Last week, Jack Ellis of World Trademark Review, did a very interesting piece on something called “invisible branding”: “Trademark-free marketing: should other companies follow Ford?”
In it, Ellis explores Ford Motor Company’s recent decision to utilize no trademark or brand references in Ford’s “Go Further” advertising campaign.
It is interesting timing for Ford to…
Absorbing all the television commercials in between football action on the field can be as much fun on Super Bowl Sunday as the actual game itself, at least for trademark and marketing types, especially when your favorite team isn’t even on the field.
One of my personal favorites from this past weekend’s Super …
by Mark Prus Marketing Consultant at NameFlashSM
As a professional name developer, I think about names all the time. One of my favorite times to think is when driving. No, I am not “texting while driving.” But when I pull up behind a car at a red light, I notice the name on the …
What do you think, is Overstock.com selling bling with the Fordless blue oval logo?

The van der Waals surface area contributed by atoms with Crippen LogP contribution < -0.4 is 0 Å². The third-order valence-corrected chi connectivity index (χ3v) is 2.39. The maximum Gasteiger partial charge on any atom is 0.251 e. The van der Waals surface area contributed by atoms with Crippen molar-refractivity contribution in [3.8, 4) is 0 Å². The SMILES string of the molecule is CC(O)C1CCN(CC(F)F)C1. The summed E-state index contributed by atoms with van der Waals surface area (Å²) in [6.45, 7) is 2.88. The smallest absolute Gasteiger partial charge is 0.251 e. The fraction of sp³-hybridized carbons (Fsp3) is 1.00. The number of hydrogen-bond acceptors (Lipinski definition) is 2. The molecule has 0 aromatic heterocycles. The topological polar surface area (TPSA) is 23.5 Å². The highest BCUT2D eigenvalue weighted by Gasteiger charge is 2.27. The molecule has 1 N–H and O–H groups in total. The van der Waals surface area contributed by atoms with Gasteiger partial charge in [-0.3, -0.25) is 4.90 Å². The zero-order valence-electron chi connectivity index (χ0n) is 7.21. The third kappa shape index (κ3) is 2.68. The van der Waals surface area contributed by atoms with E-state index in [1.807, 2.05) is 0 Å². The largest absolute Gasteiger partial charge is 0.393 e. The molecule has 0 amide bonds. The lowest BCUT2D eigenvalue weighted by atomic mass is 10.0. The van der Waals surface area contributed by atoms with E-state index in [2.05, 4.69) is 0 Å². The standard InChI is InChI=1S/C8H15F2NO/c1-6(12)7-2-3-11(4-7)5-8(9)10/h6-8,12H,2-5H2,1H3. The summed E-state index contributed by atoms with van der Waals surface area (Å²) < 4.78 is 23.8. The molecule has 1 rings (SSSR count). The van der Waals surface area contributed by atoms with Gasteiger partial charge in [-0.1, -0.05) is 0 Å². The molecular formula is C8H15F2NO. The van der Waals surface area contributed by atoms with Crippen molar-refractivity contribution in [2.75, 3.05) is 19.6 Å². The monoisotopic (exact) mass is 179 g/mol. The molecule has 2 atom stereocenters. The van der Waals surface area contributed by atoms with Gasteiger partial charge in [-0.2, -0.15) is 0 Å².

The pending Fordless blue oval intent-to-use trademark application recently was examined by the U.S. Patent and Trademark Office (PTO), and on October 23, 2009, the PTO found no substantive bases for refusal, but instead it issued an initial refusal noting only a couple of purely procedural or technical deficiencies, concerning the wording in the lengthy description of goods and the need for Ford to submit a claim of ownership to some related registrations (here, here, and here).
As you’ll see, I’m no equestrian (nor equine expert for that matter), but given the non-verbal logos shown above, are you able to tell what company operates a fleet of these semi tractor-trailers?
Does the color of the horse help? Horse breed? The direction it is facing? How about its pose?
Some possible considerations and the answer below the jump.